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The following threads call our attention to the fact that "accuracy of Interpolation will be worse with an unstructured grid", in the context of interpolation of 3d data:

interpolation of 3D data

Improved interpolation of mostly-structured 3d data

I want to know if there is a systematic way to do the interpolation correctly for a 3D data with the points distributed logarithmically along x and y.

Simple example

The xy grid would be built using

grid = Table[ {10^t, 10^u}, {t, 1, 3, 0.05}, {u, 1, 3, 0.1}]
ListPlot[ grid ]

Logarithmic grid

Of course, in logarithmic scale it looks fine (linear):

ListLogLogPlot[ grid ]

enter image description here

The 3D data would be built using some 2 variable function func:

tabx = Table[10^w, {w, 1, 3, 0.05}]
taby = Table[10^w, {w, 1, 3, 0.1}]
tab = Table[ {{x,y},func[x, y]}, {x, tabx}, {y, taby}]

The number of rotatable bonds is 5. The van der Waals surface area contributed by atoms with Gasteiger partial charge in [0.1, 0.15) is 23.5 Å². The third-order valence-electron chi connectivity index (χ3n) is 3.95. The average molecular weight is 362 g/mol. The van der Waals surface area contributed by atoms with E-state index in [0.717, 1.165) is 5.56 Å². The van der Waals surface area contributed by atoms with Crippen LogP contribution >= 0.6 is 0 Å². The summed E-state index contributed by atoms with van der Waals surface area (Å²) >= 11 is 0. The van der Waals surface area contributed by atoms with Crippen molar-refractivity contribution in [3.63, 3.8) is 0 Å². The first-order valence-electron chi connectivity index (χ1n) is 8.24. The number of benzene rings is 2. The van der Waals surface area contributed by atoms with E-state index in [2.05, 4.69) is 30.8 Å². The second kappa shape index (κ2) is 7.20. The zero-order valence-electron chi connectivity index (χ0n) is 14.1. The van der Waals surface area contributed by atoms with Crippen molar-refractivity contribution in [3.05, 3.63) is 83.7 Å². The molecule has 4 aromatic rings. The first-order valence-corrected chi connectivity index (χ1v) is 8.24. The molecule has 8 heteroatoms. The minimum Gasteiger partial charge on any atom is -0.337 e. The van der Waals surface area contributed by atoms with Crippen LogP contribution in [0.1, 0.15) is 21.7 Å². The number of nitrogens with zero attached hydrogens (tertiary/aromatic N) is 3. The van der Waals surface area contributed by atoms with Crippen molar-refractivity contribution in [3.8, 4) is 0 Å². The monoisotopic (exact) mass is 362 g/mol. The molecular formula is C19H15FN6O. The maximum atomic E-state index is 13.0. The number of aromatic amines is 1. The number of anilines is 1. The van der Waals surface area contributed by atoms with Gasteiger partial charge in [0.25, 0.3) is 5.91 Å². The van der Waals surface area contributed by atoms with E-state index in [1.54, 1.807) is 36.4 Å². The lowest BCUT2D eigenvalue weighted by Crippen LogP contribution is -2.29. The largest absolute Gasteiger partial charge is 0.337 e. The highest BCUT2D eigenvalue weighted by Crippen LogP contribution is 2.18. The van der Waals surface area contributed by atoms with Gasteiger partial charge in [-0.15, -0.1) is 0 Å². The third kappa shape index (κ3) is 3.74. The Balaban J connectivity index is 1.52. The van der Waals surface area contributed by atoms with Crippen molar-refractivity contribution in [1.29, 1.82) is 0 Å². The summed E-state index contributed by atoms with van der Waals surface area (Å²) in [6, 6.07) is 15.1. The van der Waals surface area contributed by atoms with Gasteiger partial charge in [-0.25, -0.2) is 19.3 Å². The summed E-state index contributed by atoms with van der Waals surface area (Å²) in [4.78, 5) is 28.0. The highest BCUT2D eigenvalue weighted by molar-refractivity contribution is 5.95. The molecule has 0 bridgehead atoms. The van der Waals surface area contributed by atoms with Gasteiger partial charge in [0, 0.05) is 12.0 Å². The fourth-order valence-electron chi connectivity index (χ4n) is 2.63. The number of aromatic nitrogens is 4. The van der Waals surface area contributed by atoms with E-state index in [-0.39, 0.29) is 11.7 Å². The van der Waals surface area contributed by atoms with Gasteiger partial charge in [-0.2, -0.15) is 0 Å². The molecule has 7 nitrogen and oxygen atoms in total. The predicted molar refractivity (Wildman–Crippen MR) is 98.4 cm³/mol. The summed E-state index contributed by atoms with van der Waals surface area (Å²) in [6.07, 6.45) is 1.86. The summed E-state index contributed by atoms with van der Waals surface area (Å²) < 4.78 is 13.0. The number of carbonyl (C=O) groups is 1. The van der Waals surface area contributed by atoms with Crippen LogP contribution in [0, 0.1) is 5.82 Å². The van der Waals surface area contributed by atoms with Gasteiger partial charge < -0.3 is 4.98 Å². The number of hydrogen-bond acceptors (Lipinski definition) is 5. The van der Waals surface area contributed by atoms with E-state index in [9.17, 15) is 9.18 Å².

Then, how to interpolate tab properly?

share|improve this question
    
Just using Interpolation works fine and gives high-order interpolation, although you have to use Flatten[tab, 1] to get rid of the nesting. It seems Mathematica still considers your data a structured grid, because it still has the structure of a full grid even though the $x$ and $y$ coordinates are nonuniformly sampled. –  Rahul Narain Feb 15 at 19:45
    
link This was very helpful to me. And I guess just find the log to get the uniform grid then organize the data as shown in the link. –  Lina Feb 16 at 1:10
    
I don't see any difference between using Interpolation and ListInterpolaton for multidimensional data. Is there any difference? Maybe I am missing something. –  fcpenha Feb 16 at 2:02
    
Nevertheless, your point about doing the interpolation on the uniform grid is good. –  fcpenha Feb 16 at 2:49
    
Sometimes I wonder why I bother to leave comments. –  Rahul Narain Feb 16 at 8:27
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